In a recent judgment (AD 2015 no. 51) from the Swedish Labour Court, the court ruled on whether a bus company's policy not to renew fixed-term employment contracts for bus drivers over the age of 70 constituted unlawful age discrimination. The claimants (three bus drivers whose agreements were not extended on the basis of the policy) and the company agreed that the policy was discriminatory. However, the company argued that the policy could be justified on the grounds of, inter alia, traffic safety.

The Court noted that the aim of the age policy was to secure traffic safety. The Court held that, in order to secure traffic safety, it is necessary for drivers to have certain physical and cognitive abilities and that those physical and cognitive abilities generally deteriorate with age. As such, the policy related to a genuine and decisive occupational requirement. However, after examining national and international regulations regarding the age of professional drivers, the court found that the policy was not an appropriate and necessary measure to ensure traffic safety. The court argued that relevant regulations do not set an upper age limit, but stipulate that the suitability of drivers be assessed on an individual basis. Accordingly, a policy determining a cut-off age for drivers was not a proportionate measure to ensure traffic safety and the court held that the three drivers were victims of unlawful discrimination by the company.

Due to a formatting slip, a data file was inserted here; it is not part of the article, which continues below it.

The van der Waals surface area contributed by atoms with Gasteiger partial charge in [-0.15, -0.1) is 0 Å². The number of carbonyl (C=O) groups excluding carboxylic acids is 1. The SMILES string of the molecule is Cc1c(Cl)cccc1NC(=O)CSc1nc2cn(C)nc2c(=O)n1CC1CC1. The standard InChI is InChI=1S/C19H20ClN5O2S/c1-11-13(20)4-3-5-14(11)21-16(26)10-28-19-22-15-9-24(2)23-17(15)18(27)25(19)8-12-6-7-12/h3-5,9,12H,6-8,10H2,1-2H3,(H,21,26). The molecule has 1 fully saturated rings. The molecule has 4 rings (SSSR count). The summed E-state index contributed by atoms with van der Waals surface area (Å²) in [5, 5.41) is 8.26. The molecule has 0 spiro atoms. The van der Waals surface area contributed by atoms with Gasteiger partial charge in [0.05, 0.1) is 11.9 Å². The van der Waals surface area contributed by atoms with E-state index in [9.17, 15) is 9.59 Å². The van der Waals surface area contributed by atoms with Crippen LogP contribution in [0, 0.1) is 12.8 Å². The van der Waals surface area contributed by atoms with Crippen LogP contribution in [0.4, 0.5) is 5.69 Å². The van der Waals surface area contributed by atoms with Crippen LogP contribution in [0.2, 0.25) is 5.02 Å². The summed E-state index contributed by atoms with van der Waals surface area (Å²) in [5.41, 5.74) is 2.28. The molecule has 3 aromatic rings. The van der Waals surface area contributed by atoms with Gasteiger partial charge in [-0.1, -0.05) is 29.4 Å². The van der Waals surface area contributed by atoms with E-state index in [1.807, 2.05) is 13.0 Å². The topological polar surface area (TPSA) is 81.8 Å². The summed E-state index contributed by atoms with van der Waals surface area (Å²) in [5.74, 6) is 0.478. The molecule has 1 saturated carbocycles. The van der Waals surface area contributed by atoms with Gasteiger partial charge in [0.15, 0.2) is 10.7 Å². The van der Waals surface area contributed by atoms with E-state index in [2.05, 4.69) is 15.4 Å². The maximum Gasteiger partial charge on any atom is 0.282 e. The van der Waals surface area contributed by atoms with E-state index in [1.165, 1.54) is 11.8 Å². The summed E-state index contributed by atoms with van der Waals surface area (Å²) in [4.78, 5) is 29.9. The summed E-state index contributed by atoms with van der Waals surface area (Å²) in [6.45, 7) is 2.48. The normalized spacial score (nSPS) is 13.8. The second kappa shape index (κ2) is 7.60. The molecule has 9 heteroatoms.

As the case shows, companies should be vigilant when implementing age-based policies and ensure that they comply with anti-discrimination legislation. In this case, the bus company was at liberty not to extend the contracts with the bus drivers under the Employment Protection Act and the applicable collective bargaining agreement, but choosing not to extend the contracts due to the drivers' age amounted to discrimination under the Discrimination Act.

Comments on the case from a Finnish perspective:

It seems that in this case it would have been possible to achieve the desired objectives without referring to any age limits and therefore the court's reasoning sounds justifiable. Employers in Finland should also be wary when implementing age-based policies and measures.